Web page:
The only thing that changes here if im replacing an existing coffee, is that I will add our existing coffee to the cupping, for a comparitive tasting and it gives me a baseline on what Im actually replacing too.

A very recent example I can offer is our Brazilian coffee which we chose and placed the order for last week.

Ill look over the coffees available coming in from Brazil, look at farms or regions im familiar with, if there's anything we've had in the past, and speak to the QA team to see whats stood out for them too, add some samples to our request, their team will make a couple suggestions and send them out to us.

For our Brazil I cupped 4 new samples, and a sample of our existing Brazil, the key reason why this is so important for this coffee is Brazil is a key component in our House Blend and First light, so if I went wild and picked something completely different, I may ruin how well it works in a blend, which could cause me a real headache so Im focusing on something similar in cupping profile to what we already have.

SO, once I've made my choices, we put in our order for x amount of that coffee, depending on the coffee the quanties vary and availability too. Some single origins we have access to 50+ 60KG sacks, others there may only 10 available depending on the lot.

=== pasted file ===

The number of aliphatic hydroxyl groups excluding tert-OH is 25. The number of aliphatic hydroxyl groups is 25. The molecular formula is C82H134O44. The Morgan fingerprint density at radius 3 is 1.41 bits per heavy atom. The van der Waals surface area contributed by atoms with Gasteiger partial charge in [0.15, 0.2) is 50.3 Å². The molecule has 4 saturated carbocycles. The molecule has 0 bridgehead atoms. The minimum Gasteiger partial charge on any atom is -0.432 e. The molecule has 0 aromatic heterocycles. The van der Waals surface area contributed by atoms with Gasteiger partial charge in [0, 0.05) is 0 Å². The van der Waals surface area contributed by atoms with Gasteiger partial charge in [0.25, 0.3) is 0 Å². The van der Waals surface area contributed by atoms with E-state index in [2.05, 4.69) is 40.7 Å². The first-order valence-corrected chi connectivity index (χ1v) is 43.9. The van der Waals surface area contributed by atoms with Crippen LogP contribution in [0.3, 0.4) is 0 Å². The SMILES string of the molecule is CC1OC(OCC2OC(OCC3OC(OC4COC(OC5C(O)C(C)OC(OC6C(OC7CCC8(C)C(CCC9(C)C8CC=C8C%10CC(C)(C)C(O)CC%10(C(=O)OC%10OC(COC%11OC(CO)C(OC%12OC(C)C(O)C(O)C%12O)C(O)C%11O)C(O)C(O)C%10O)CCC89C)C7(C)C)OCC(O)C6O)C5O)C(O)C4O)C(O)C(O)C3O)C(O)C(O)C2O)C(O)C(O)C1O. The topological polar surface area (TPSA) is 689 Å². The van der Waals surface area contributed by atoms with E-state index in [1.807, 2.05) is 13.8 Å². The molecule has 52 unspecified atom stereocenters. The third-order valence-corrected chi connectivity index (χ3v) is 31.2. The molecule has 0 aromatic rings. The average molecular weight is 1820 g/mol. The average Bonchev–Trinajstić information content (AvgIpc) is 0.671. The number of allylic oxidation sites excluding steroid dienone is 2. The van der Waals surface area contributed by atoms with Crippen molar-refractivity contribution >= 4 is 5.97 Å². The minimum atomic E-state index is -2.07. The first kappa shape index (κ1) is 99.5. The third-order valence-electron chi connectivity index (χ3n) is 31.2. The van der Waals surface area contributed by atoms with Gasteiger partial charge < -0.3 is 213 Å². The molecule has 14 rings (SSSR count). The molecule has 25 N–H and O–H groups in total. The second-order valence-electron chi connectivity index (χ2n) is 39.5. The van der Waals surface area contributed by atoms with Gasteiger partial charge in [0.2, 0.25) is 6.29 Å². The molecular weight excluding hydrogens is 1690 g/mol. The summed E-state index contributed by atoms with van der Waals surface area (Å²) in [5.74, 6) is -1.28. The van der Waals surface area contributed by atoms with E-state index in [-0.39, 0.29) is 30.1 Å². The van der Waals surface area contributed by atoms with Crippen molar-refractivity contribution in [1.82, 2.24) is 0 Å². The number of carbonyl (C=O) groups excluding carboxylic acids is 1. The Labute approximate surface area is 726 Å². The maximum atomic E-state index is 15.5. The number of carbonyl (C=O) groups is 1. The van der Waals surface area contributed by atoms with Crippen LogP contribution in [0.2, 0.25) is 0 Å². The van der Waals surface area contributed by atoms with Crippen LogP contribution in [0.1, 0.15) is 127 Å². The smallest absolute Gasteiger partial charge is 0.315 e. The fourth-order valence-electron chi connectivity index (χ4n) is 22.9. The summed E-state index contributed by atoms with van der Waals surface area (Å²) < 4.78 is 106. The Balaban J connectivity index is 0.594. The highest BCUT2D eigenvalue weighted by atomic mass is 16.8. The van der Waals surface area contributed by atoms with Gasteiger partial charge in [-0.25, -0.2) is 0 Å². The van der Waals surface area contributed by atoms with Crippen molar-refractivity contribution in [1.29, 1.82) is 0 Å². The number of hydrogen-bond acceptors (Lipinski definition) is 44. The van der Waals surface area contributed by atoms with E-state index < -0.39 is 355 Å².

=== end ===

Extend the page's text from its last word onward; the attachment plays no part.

When the coffee arrives, we open a sack and take a small green coffee sample and take a moister reading. This is just a small QA process to check the moister percentage on the green coffee, it helps with tracking quality, and with forward thinking on the roast profile. (High moisture, theoretically longer drying phase, longer airflow adjustments etc)

Then, Ill open a blank profile on our roasting software, depending on the coffee ill go for a similar drop temp to whatever I have closest, normally between 190c and 210c, and drop a small batch of the coffee, normally 2.4kg.

I'll track the curves on our profiling software, noting everything down, when/what was turning point,  how long till the beans turn yellow, then cinnamon, when first crack happens and at what temps, what airflow and gas adjustments I made and when etc.(If any of these terms dont make sence just let me know and I can clarify!)